2005 "Volunteers Working With Invasives"
Grants Report Form
PROJECT BACKGROUND INFORMATION
Feral Hog Control and Protection of Flatwoods Sal
St. Marks NWR
Name and Phone Number
Michael Keys, (850) 925-6121
(Up to 250 words)
The St. Marks Unit, encompassing the eastern third of St. Marks National Wildlife Refuge is a complex mosaic of coastal slash pine flatwoods, hardwood hammocks, ephemeral freshwater wetlands, and tidal salt marshes. This unit is regionally important habitat for the federally threatened flatwoods salamander (Ambystoma cingulatum), which rely on relatively undisturbed pine flatwoods and isolated, ephemeral breeding ponds. Currently, three geographically isolated populations of A. cingulatum are known from this area, distributed over at least 45 known breeding locations within approximately 14,700 acres of uplands and freshwater wetlands. Feral hogs (Sus scrofa) are a widespread non-native invasive species. While they have been established for centuries in the Southeast US, analysis of their damage on conservation lands and effective control measures have been slow to occur. Feral hogs have been documented by refuge staff and other federal, state, and private cooperators as causing significant damage to flatwoods salamander breeding habitats, road edges, and surrounding pine flatwoods through extensive rooting. This project proposes to address two critical aspects of A. cingulatum protection and feral hog control: monitoring extent and location of habitat damage by feral hogs and directed control efforts through establishment of walk-in traps. The project is intended to initially run for approximately eight months; however, establishment of semi-permanent trap sites will allow for continual maintenance-level hog control efforts by existing refuge staff and volunteers.
List of Invasives Species Targeted:
Project Completion Date
or Estimated Completion Date:
(Check all that apply)
Describe the type of work the volunteers performed. (Up to 150 words)
TO DATE: We have selected an intern from a list of applicants, who will begin work on November 1, 2005. A summer college intern has assisted in trap materials procurement and trap site preparation. Refuge Association (friends group) volunteers are being recruited to assist with trap construction in early November, 2005. The paid intern and volunteer assistants will receive an intensive 5-month hands-on wildlife management experience. A target of six dedicated volunteers recruited from within SMRA and the local community will assist in trap construction, maintenance, and damage monitoring assistance under the direction of the lead intern. At least 48 trapping events will occur, with an eradication goal of at least 144 hogs from the project area. A focus area of approximately 2,600 acres, encompassing uplands around each A. cingulatum population will be most intensively trapped and monitored. Lessons and techniques learned will advance continual maintenance-level control efforts indefinitely after completion of the initial project.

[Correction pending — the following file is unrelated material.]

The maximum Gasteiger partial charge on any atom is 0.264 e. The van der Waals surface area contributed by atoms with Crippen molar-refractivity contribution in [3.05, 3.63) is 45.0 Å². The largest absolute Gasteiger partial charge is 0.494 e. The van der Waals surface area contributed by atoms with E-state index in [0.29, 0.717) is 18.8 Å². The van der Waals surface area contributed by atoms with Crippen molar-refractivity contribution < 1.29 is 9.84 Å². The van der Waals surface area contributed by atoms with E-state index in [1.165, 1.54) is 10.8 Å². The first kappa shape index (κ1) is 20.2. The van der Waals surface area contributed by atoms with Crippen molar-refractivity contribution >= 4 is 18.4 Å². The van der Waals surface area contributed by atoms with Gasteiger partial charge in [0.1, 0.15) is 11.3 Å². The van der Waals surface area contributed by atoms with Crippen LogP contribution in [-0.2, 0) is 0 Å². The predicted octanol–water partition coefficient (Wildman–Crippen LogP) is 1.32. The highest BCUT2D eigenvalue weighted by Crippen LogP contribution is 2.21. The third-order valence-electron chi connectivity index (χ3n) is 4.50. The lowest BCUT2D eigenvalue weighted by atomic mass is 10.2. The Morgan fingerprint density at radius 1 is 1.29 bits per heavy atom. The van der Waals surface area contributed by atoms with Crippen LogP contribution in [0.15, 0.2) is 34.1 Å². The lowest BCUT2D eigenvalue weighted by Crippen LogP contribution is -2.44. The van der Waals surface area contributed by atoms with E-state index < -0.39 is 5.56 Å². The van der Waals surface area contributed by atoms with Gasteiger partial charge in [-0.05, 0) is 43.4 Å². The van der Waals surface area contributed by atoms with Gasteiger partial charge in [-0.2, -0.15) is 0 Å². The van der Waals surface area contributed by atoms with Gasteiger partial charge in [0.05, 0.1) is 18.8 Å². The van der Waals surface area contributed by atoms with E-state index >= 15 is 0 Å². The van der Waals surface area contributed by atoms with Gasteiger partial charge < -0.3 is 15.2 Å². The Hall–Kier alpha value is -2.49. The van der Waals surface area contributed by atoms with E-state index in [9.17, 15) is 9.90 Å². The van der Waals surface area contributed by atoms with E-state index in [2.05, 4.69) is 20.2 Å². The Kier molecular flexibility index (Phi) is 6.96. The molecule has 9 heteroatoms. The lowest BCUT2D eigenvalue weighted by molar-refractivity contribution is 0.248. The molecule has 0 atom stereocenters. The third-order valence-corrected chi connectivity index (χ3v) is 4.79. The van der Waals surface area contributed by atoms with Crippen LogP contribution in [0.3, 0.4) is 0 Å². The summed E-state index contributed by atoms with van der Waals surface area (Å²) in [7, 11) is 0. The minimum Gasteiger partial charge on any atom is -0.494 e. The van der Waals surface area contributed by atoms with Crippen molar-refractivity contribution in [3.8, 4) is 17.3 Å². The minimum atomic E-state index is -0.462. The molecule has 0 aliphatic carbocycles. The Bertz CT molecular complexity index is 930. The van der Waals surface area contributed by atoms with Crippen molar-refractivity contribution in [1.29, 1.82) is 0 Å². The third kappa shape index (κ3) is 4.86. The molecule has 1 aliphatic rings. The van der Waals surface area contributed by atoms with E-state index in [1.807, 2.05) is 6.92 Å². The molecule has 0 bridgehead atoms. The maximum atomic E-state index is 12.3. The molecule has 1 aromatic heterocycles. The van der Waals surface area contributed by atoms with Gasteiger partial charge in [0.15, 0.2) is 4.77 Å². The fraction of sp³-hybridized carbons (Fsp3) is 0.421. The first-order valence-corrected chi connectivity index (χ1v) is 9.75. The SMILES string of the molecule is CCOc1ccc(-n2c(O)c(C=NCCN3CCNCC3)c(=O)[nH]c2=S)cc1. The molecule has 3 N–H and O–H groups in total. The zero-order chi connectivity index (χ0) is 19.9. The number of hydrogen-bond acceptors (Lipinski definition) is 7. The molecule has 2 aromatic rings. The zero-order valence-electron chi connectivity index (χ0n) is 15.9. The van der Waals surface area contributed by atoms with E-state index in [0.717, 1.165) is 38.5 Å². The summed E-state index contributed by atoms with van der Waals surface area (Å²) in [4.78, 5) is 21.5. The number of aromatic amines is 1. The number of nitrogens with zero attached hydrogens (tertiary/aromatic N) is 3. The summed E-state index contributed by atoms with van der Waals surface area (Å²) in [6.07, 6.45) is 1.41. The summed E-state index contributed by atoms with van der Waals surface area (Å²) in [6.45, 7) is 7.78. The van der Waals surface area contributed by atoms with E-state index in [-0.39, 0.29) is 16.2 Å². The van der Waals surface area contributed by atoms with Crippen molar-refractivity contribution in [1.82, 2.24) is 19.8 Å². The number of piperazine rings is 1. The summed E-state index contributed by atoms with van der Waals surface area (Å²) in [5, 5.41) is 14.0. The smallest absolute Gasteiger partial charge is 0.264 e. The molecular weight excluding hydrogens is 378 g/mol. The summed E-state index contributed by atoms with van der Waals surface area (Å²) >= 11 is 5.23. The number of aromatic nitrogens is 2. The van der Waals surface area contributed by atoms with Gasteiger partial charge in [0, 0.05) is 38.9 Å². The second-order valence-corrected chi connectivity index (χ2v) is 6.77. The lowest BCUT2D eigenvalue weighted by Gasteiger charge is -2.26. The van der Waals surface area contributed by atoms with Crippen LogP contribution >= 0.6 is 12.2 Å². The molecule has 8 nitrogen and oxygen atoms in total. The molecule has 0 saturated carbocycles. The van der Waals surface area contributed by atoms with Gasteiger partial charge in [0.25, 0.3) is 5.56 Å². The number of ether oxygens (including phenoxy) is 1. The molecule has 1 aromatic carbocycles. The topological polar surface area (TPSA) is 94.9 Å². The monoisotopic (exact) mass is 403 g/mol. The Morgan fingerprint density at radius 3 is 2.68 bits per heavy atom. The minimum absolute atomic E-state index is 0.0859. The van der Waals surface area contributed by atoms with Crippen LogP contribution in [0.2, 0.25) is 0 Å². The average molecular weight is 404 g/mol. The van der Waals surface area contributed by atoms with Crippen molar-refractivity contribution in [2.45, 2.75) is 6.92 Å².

Total Number of Volunteers:
1 primary intern, 1 secondary intern, 2 SMRA volun
Total Number of Volunteer Hours:
List both new and existing partnerships utilized in this project. (Up to 150 words).
Cooperators from the Florida Fish and Wildlife Conservation Commission, The Nature Conservancy, and United States Geological Survey Southeast ARMI program are being consulted and involved in pre-planning and control monitoring efforts. A baseline damage index will be developed using protocol developed by local USDA Animal Damage Control experts. Comparisons to this baseline will be made after five months of trapping effort. Volunteers from within St. Marks Refuge Association will be employed. The intern selected is associated with Tall Timbers Research Station.
Give an overview of the results of the project. Include quantifiable measure of success, such as maps produced, efficacy of control measures, number of sites where invasions were detected early and responded to, number of community contacts, etc. (Up to 250 words).
26 hogs trapped and removed (dead)during 5-month intern-led effort of November 2005 - April 2006. 6 semi-portable traps operational and moved among 12 sites. Conducted adaptive trap and trigger modifications from original design. Section 7 Biological Evaluation completed. Bait and trap sites selected, mapped, and cleared. A focus area of approximately 2,600 acres, encompassing uplands around each of three breeding populations of flatwoods salamanders has been identified and mapped as the priority area for intensive trapping and monitoring. All materials and bait procured and stored.
Number of Acres Treated:
Number of Acres Inventoried and/or Mapped:
2,600 acres prioritized, mapped, 0.5 acres trap areas
Number of Acres Restored:
"restoration" not applicable term - managing hog population to reduce impacts
Account for funds in broad categories such as equipment, volunteer stipends, travel, coordinator salary/contract, etc.
Total Grant Amount:
Breakdown of Expenditures:
Total $ Spent
% of Total Grant
Equipment / Supplies
Volunteer Coordinator Salary/Contract
How useful was this program for meeting refuge invasive species objectives and how can it be improved?
At this point, the important contribution of the program has been to provide the impetus for action. We have known that we have a problem with hog damage in vulnerable flatwoods salamander habitat for years, but have not dedicated the small amount of money and considerable amount of time necessary to begin to adress this problem systematically. This program will force us to keep on track and be accountable for doing what we knew should have been doing long ago. I am optimistic that it will provide a long-term basis for continuing to effeciently remove hogs once the intern position is finished and we have learned and perfected important control techniques.
Return to Main Menu